The health ministry said Friday there have been 58 confirmed cases of the highly contagious viral haemorrhagic fever since the outbreak was first reported in the central district of Mubende on September 20.
Only one fatal case had been recorded in Kampala, a 45-year-old man who fled Mubende after a relative died, and sought out the help of a witchdoctor before travelling to the capital where he died.
Health authorities on Thursday said the man’s wife also tested positive for Ebola shortly after giving birth at a health clinic in Kampala, a city of 1.5 million people.
But despite this new case, Health Minister Jane Ruth Aceng stressed that Kampala was still considered Ebola-free because the woman, and her husband, were exposed to the virus in Mubende.
« I want to state very clearly that this does not mean Kampala has Ebola, » Aceng told reporters on Thursday.
« Cases that were already listed in Mubende remain cases of Mubende. Unless Kampala generates its own cases that start within Kampala, we cannot call that a Kampala case. »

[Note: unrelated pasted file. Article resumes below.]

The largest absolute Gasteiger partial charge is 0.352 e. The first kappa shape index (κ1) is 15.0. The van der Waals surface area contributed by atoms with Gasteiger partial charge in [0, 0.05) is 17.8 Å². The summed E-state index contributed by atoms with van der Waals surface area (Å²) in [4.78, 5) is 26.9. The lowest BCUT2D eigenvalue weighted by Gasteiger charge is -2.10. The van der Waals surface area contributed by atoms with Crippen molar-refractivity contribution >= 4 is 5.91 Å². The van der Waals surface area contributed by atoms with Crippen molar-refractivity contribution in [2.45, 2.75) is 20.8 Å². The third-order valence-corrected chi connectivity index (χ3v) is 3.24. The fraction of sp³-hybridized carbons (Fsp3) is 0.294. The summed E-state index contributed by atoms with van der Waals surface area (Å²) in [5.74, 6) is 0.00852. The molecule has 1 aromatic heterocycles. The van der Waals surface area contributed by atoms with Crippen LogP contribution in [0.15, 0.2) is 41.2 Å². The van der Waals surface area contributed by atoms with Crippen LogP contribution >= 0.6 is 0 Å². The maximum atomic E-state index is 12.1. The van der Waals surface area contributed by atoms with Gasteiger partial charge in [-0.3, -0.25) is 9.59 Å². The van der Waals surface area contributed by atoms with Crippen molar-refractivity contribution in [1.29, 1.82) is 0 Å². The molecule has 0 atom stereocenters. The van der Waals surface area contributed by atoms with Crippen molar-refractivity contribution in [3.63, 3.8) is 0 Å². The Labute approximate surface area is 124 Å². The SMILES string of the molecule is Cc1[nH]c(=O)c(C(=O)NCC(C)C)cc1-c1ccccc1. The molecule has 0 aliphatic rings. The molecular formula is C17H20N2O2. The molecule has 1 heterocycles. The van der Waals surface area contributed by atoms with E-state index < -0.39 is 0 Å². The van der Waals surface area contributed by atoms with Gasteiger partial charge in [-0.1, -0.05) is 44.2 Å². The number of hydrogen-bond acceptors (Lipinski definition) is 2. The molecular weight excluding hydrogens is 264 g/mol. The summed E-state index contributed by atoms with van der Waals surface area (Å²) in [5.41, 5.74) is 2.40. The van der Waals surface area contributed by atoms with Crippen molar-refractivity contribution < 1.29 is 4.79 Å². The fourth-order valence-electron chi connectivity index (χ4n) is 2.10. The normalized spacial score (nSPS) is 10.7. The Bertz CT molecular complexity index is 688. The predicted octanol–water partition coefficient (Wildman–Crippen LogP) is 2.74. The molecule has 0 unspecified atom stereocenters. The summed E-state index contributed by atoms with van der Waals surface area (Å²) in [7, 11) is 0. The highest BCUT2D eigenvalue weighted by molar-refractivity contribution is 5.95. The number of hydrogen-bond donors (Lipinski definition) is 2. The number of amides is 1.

Health officials have not commented on the status of the baby born to the woman who tested positive.
The health workers who attended the birth are under medical observation in an isolation facility at Kampala’s main hospital where they will remain for the next 21 days, Aceng said.
Ebola is spread through bodily fluids, with common symptoms being fever, vomiting, bleeding and diarrhoea.
Outbreaks are difficult to contain, especially in urban environments.
Life has continued as normal in Kampala, though some schools have introduced hand washing facilities that became widespread during the coronavirus pandemic.
President Yoweri Museveni on Wednesday ordered traditional healers to stop treating sick people in a bid to halt the spread of Ebola, and ordered police to arrest anyone suspected of having contracted the virus who refused to go into isolation.
Uganda’s last recorded fatality from a previous Ebola outbreak was in 2019.
The particular strain now circulating in Uganda is known as the Sudan Ebola virus, for which there is currently no vaccine.
The World Health Organization says clinical trials could start within weeks on drugs to combat that strain.
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